Developers can now self-publish their games on the Epic Games Store, the storefront for PC games operated by the Fortnite and Rocket League publishers. It is a significant achievement for the store, which has steadily added features in recent years to better compete with Steam. It could also be a big deal for some developers, as it simplifies the publishing process and helps them find a new — and potentially larger — audience than they might find on Steam’s crowded homepage, which sells both games and Valve’s Steam Deck.
Epic’s submission requirements differ significantly from Steam’s in that online multiplayer games must support PC cross-play. In other words, the Epic Games Store release of a game must allow you to play it online with individuals who purchased it from other stores, such as Steam or the Xbox PC app.
From a consumer’s perspective, it is ultimately a good thing to enforce this, even though developers will likely have to put in a lot of effort to implement it. Arkane Studios is setting a good example, as it recently announced that Redfall will support cross-platform play on PC, and is going a step further by also supporting cross-platform play on Xbox consoles.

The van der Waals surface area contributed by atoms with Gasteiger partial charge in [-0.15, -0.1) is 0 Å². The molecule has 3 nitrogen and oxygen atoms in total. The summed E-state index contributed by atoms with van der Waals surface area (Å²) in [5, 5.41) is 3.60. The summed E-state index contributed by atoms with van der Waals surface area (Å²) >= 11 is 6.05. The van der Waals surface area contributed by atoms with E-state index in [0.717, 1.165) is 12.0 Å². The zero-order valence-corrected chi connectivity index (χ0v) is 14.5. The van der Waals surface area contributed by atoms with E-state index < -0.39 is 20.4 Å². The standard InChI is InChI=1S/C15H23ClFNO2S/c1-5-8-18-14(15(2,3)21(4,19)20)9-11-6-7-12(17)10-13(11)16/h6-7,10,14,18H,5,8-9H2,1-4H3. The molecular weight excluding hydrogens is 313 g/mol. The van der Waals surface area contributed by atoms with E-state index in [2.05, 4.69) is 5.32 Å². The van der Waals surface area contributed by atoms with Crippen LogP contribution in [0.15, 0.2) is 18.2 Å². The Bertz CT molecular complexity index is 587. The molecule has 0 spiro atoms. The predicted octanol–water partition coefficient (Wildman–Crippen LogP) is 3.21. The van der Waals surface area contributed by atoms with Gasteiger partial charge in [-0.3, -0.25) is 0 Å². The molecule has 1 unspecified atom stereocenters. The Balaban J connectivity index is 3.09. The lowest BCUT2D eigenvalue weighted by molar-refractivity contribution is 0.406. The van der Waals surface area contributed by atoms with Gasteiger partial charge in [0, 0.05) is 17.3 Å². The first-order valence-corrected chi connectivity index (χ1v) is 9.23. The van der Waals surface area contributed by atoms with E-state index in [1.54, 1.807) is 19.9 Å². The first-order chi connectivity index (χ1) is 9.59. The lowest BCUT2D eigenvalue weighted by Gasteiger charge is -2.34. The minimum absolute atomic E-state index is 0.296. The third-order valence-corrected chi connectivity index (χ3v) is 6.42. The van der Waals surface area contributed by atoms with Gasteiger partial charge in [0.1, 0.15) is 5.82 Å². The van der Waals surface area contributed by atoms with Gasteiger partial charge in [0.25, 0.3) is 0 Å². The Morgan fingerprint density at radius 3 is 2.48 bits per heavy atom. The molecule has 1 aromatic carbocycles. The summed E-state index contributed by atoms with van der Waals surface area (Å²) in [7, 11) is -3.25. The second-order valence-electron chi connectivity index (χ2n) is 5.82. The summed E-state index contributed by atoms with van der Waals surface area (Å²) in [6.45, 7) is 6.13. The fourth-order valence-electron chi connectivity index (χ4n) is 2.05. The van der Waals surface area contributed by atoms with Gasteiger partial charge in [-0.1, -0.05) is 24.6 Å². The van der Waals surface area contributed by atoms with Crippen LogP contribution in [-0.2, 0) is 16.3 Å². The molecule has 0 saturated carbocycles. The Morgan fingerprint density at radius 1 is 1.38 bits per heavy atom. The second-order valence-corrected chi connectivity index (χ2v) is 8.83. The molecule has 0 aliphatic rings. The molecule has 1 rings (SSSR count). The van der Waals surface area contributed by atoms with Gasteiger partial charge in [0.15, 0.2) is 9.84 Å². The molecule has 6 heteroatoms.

Similar to Valve’s Steam, Epic charges a one-time fee of $100 to self-publish a game (alternatives such as itch.io remain free), but the revenue split with the Epic Game Store is more favorable to the developer than with Steam. Epic collects 12% of game sales revenue, compared to Steam’s much higher (but industry-standard) 30% revenue share for the majority of games. In 2018, Steam modified a portion of its revenue sharing plan, increasing the revenue share of top sellers earning over $10 million.
Additionally, Epic revealed in its Year in Review 2022 that the 99 free games it gave away in 2018 were worth $2,240. It also confirmed that free games will continue to be distributed in 2023. Therefore, my colleague Owen Good will continue to provide weekly updates on new games.